At left is Walker Art Center founder, TB Walker in 1927. At right is artist Macuga during the trip to photograph the Lost Forty in 2010.
Above is Walker’s first director, Daniel Defenbacher in 1951. This was one of the many places where brush had to appear in front of a person.
Once it was finalized which elements were to be used, full-size strips were printed on our plotter and hung in the gallery. Ryan made the photos of me on a lift placed at 30 inches—the height that the raised floor would eventually be. This can be seen in the installation image at top.
Another consideration was predicting were where the seams would fall on the tapestry. The maximum width the loom could do is just under 10 feet. We divided the file evenly into five segments, and marked them with guides so we could see in advance (below). The goal was to be sure a seam didn’t cut directly through a person.
The final file is 762 MB and has 83 layers. Luckily this was one channel only (grayscale). To have done it in RGB or CMYK may have required it to be sectioned with multiple files. The final flattened file is 88 MB.
Late in the process, sections were cropped and sent to the weaver in Europe for testing. We needed to see the overall tonal range, resolution, and how the seams worked. This would be the closest thing to a proof. A month or so later, Macuga saw them. She approved. In late January, the final flattened file was ftp’d to the weaver. By late March, the five rolls arrived at the Walker. Below is Walker Registrar, Joe King, moments after unrolling one of the sections in art receiving. My first reaction was amazement at the resolution and tonal smoothness, followed closely by relief that it had actually worked so well.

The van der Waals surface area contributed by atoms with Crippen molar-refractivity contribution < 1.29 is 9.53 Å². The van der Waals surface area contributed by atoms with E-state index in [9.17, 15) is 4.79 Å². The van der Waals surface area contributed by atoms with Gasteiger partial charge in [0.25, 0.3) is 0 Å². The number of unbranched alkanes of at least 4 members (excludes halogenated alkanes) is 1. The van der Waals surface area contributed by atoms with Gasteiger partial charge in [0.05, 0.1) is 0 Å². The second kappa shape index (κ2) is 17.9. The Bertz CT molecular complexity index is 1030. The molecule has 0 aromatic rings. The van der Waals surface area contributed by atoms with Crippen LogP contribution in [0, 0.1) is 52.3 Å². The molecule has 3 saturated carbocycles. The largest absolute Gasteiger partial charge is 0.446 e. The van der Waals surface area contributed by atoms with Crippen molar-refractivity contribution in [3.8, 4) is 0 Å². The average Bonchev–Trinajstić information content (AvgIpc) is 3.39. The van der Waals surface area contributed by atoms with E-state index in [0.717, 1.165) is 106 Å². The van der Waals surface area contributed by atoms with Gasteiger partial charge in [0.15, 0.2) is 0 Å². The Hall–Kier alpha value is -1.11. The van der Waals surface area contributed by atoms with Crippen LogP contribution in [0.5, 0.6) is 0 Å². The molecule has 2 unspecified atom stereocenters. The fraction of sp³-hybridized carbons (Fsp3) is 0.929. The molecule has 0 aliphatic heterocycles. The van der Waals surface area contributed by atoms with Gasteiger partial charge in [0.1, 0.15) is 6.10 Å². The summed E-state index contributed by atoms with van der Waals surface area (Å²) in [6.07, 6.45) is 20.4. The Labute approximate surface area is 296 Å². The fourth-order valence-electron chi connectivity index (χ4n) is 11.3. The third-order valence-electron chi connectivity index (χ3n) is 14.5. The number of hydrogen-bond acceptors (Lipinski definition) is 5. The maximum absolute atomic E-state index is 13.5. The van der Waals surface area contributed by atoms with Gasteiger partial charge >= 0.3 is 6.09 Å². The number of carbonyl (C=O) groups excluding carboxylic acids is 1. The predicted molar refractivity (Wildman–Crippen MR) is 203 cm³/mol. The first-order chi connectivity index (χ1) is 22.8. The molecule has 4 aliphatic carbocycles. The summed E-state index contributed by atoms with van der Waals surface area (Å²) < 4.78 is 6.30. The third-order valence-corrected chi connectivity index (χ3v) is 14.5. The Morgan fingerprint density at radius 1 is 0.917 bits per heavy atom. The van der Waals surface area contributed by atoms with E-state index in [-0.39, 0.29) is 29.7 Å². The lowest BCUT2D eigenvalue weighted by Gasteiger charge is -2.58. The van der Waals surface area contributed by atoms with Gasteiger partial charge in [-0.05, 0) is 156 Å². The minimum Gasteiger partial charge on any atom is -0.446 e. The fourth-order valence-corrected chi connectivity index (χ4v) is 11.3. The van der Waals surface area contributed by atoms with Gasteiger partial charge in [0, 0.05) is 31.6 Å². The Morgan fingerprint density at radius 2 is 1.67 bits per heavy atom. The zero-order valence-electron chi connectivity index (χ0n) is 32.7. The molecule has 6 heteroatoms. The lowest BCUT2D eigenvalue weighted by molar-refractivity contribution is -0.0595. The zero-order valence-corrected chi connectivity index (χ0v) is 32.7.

Below is a close-up of the tapestry and a seam.
Below are images made during the installation.
Quoting co-curators Peter Eleey and Bartholomew Ryan in their introduction to the exhibition’s publication, “Goshka Macuga uses institutional histories as the staging ground for complex proposals. For her first solo museum exhibition in the United States, the London-based Polish artist delves into the Walker’s past, foregrounding the institution’s early link to the lumber business in which its founder flourished while considering the forest as a metaphor for American democracy and freedom. Within an exhibition architecture of her own design—inspired by a rendering of a “town square” lounge proposed for the Walker’s 2005 expansion—Macuga sets elements from the institution’s collections and archives against a monumental new tapestry depicting the Lost Forty, an old-growth forest in northern Minnesota that survived logging due to a surveying error in 1882. Amid the gargantuan white pines, the artist has collaged individuals related to her research.”
More about the tapestry can be found here.
Below is a spread from the gallery guide that Walker Senior Designer Dante Carlos made. His post about it is here.